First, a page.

“Within the next 12 years, we just need to put aside all our differences and peacefully orchestrate a massive and abrupt slow-down of the world’s economy without destroying it. Meanwhile, we need to pull carbon out of the air with gadgets that haven’t been invented yet, or we’re fucked.”
Maybe I shouldn’t have tried to make a living by campaigning on climate change. Anyone who has made any serious attempt at following the logic through realises we are actually campaigning against industrial colonialist civilisation. For anybody in the industrialised world, this is the source of all our wealth. It’s what pays all our wages. Good luck sawing down the tree branch you are sitting on.
This whole time, I’ve felt it would be so much better if we could discuss this amongst ourselves. What are we willing to give up? What’s really important in life and how can we design a society that preserves it on minimal resources? How are we going to feed ourselves? We could use teamwork to get through it together as best we can. Maybe publicly subsidized euthanasia.
We have to go from 7 billion people in industrial civilization to millions of people in anarcho-primitivism. It’s not optional. It’s inevitable. But even the Green New Deal is a commitment to denial.
Today, the imminent breakdown of industrialised civilisation isn’t even a fringe view. It’s all over the mainstream media if you care to look, or even if you simply don’t deliberately look away.
The very idea of a breakdown in industrial civilisation suggests an interpretation of “civilisation” that is culturally biased and fundamentally wrong. We have been conditioned to believe civilisation is a state of high progress, hence breakdown. This blithely and brutally ignores the billions of people for whom this civilisation is apocalyptic, and always has been.
Check your history. Every time this particular civilisation turns up somewhere it signals the violent overthrow of the native population and the armed robbery of everything valuable. New Zealand is a textbook case. The ongoing processes in Iraq and Afghanistan are the most obvious current examples.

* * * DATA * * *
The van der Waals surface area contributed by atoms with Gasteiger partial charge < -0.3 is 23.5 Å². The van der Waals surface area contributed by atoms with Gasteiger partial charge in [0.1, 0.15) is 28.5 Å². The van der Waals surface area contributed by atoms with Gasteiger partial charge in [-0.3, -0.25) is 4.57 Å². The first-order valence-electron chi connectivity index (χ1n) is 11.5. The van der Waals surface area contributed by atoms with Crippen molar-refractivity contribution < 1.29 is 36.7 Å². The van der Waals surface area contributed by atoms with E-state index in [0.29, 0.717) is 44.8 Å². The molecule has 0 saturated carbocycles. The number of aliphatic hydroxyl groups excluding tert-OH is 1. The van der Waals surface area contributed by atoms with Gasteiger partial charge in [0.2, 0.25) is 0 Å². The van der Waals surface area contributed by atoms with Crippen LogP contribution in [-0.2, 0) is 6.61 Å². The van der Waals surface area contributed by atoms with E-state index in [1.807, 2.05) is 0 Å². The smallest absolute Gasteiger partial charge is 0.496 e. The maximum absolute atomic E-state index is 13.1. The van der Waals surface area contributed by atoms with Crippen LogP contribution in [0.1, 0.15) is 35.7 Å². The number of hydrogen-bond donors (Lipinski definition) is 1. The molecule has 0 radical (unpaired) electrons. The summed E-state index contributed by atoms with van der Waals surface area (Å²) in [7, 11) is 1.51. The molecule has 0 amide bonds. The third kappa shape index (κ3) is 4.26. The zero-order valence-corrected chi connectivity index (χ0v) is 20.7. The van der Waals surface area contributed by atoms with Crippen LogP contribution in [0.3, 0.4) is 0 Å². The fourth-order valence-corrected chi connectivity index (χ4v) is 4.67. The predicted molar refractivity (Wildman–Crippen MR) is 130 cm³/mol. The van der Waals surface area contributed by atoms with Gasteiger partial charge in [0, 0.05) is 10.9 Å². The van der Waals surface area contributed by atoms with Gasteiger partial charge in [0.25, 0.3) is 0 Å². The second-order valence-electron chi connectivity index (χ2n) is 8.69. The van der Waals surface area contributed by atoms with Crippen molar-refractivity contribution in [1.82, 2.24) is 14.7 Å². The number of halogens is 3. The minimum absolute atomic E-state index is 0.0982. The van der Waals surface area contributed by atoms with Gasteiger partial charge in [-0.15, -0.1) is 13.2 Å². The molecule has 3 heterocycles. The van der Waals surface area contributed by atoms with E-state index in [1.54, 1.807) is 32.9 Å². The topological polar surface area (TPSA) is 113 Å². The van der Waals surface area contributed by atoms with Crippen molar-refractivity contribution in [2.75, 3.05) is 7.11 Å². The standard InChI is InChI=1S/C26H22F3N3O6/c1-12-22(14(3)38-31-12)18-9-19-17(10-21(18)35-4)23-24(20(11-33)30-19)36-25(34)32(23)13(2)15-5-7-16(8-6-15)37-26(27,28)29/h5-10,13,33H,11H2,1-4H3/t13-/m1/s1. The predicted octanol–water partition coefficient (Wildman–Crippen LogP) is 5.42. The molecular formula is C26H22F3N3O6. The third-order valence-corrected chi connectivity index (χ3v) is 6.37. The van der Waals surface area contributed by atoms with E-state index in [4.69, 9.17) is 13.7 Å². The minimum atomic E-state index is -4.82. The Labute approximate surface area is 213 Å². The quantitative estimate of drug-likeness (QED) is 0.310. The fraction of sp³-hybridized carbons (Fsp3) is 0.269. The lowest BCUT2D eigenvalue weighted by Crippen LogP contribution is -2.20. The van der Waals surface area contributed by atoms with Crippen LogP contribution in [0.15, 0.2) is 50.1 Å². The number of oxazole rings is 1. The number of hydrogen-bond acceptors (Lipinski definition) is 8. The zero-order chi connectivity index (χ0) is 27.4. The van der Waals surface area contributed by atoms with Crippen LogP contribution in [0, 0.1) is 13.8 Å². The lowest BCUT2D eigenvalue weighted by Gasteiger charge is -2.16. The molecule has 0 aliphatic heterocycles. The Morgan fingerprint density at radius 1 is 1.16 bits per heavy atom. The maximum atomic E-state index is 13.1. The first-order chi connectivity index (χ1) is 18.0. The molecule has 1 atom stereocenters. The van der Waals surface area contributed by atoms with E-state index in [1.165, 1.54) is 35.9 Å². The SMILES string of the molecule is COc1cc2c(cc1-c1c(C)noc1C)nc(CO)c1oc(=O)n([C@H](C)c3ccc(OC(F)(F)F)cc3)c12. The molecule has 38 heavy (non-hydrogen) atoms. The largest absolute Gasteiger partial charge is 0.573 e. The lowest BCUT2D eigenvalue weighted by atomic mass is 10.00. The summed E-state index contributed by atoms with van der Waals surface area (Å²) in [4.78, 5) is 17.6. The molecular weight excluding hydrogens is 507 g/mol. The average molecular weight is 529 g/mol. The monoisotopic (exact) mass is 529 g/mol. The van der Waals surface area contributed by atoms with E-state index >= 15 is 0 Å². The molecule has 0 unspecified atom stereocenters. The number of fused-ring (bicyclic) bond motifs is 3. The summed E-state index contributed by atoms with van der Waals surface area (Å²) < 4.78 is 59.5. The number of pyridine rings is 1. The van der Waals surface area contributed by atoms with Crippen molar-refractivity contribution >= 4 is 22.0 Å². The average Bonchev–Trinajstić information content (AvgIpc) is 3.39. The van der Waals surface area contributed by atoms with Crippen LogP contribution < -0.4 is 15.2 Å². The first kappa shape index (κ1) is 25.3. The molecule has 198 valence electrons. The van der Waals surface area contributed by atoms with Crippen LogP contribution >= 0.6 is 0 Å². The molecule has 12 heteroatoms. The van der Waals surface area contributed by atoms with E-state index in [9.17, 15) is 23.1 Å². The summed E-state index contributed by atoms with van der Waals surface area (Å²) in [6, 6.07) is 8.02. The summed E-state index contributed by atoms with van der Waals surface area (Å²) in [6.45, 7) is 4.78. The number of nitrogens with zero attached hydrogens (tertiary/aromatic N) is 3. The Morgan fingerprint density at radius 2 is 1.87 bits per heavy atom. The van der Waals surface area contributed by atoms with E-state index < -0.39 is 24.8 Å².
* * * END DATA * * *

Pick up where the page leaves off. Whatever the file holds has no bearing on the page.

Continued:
And this means we need to completely rethink the values that brought us here.
This next point is important: it’s hard to understand that the culture you grew up in is bizarre.
I am not wildly successful or talented. I have tended to work in non-management for charities where wages are not high. Yet I can feast better than a medieval king every day of the week. I can buy out-of-season exotic foods from all over the world, and then throw them away when I forget to eat them.
To think it outlandish to suggest this may not last forever is itself odd. It’s only the depth of our delusion that makes forecasts of a much poorer and more vulnerable way of life seem unlikely. In fact, nearly every other human’s life on Earth, now and throughout history, has been poorer and more vulnerable than ours. We are a culture of Marie Antoinettes, stuffing our faces with cake and idly wondering what that intriguing new scaffold outside might be for.
The environmental movement was supposed to do something about all that, but it lost its way.
We were blindsided by climate change, even though we had known about it for more than a century. The only way I can explain that is to quote a Sudanese farmer: when asked why the rich countries weren’t helping to relieve their famine he said, “you can’t wake a person who is pretending to be asleep.”